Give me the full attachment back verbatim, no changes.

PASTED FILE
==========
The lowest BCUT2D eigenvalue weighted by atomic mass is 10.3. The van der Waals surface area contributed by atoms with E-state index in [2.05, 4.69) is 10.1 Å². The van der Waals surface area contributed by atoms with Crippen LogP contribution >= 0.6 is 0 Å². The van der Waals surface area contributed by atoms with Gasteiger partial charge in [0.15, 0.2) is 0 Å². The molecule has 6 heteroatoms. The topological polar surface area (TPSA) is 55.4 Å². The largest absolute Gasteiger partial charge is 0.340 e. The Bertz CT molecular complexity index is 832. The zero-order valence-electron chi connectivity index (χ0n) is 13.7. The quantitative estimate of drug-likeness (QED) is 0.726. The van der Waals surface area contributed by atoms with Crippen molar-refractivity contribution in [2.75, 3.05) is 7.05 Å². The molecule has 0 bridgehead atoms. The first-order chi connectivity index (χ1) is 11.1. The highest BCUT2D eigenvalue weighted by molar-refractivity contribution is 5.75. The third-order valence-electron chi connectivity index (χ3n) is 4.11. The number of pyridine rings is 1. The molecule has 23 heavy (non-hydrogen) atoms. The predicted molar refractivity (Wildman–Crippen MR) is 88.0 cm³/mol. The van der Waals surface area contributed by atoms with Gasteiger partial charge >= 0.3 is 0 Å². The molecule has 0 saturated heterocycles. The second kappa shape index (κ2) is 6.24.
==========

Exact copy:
The lowest BCUT2D eigenvalue weighted by atomic mass is 10.3. The van der Waals surface area contributed by atoms with E-state index in [2.05, 4.69) is 10.1 Å². The van der Waals surface area contributed by atoms with Crippen LogP contribution >= 0.6 is 0 Å². The van der Waals surface area contributed by atoms with Gasteiger partial charge in [0.15, 0.2) is 0 Å². The molecule has 6 heteroatoms. The topological polar surface area (TPSA) is 55.4 Å². The largest absolute Gasteiger partial charge is 0.340 e. The Bertz CT molecular complexity index is 832. The zero-order valence-electron chi connectivity index (χ0n) is 13.7. The quantitative estimate of drug-likeness (QED) is 0.726. The van der Waals surface area contributed by atoms with Crippen molar-refractivity contribution in [2.75, 3.05) is 7.05 Å². The molecule has 0 bridgehead atoms. The first-order chi connectivity index (χ1) is 11.1. The highest BCUT2D eigenvalue weighted by molar-refractivity contribution is 5.75. The third-order valence-electron chi connectivity index (χ3n) is 4.11. The number of pyridine rings is 1. The molecule has 23 heavy (non-hydrogen) atoms. The predicted molar refractivity (Wildman–Crippen MR) is 88.0 cm³/mol. The van der Waals surface area contributed by atoms with Gasteiger partial charge >= 0.3 is 0 Å². The molecule has 0 saturated heterocycles. The second kappa shape index (κ2) is 6.24.